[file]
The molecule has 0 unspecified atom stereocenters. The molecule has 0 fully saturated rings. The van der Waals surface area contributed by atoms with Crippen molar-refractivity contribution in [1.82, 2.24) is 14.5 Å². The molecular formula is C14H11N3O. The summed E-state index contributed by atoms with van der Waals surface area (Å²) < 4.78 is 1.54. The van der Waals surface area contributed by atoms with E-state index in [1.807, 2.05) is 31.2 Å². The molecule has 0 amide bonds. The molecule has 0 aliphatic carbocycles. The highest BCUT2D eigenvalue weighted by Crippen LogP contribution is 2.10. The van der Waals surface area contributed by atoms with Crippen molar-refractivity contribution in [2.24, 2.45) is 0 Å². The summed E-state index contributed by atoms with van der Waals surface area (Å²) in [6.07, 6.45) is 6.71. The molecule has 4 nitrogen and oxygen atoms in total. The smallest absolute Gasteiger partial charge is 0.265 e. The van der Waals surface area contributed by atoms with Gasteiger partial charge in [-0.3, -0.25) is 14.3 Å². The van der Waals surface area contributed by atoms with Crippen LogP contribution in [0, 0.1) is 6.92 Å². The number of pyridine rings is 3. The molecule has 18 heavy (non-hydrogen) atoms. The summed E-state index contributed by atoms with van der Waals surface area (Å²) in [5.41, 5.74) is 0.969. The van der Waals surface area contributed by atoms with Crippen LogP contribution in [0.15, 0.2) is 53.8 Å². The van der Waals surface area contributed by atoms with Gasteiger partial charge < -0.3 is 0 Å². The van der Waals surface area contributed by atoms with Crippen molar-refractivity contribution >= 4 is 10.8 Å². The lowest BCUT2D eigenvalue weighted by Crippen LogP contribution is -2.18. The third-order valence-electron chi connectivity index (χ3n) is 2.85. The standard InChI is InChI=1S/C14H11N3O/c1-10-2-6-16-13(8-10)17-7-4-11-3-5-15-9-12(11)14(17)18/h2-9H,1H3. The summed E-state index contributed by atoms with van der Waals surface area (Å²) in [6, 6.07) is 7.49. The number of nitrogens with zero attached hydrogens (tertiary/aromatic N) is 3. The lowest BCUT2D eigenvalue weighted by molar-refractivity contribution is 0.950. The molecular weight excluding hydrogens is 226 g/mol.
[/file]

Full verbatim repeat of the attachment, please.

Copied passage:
The molecule has 0 unspecified atom stereocenters. The molecule has 0 fully saturated rings. The van der Waals surface area contributed by atoms with Crippen molar-refractivity contribution in [1.82, 2.24) is 14.5 Å². The molecular formula is C14H11N3O. The summed E-state index contributed by atoms with van der Waals surface area (Å²) < 4.78 is 1.54. The van der Waals surface area contributed by atoms with E-state index in [1.807, 2.05) is 31.2 Å². The molecule has 0 amide bonds. The molecule has 0 aliphatic carbocycles. The highest BCUT2D eigenvalue weighted by Crippen LogP contribution is 2.10. The van der Waals surface area contributed by atoms with Crippen molar-refractivity contribution in [2.24, 2.45) is 0 Å². The summed E-state index contributed by atoms with van der Waals surface area (Å²) in [6.07, 6.45) is 6.71. The molecule has 4 nitrogen and oxygen atoms in total. The smallest absolute Gasteiger partial charge is 0.265 e. The van der Waals surface area contributed by atoms with Gasteiger partial charge in [-0.3, -0.25) is 14.3 Å². The van der Waals surface area contributed by atoms with Crippen LogP contribution in [0, 0.1) is 6.92 Å². The number of pyridine rings is 3. The molecule has 18 heavy (non-hydrogen) atoms. The summed E-state index contributed by atoms with van der Waals surface area (Å²) in [5.41, 5.74) is 0.969. The van der Waals surface area contributed by atoms with Crippen LogP contribution in [0.15, 0.2) is 53.8 Å². The van der Waals surface area contributed by atoms with Gasteiger partial charge < -0.3 is 0 Å². The van der Waals surface area contributed by atoms with Crippen molar-refractivity contribution >= 4 is 10.8 Å². The lowest BCUT2D eigenvalue weighted by Crippen LogP contribution is -2.18. The third-order valence-electron chi connectivity index (χ3n) is 2.85. The standard InChI is InChI=1S/C14H11N3O/c1-10-2-6-16-13(8-10)17-7-4-11-3-5-15-9-12(11)14(17)18/h2-9H,1H3. The summed E-state index contributed by atoms with van der Waals surface area (Å²) in [6, 6.07) is 7.49. The number of nitrogens with zero attached hydrogens (tertiary/aromatic N) is 3. The lowest BCUT2D eigenvalue weighted by molar-refractivity contribution is 0.950. The molecular weight excluding hydrogens is 226 g/mol.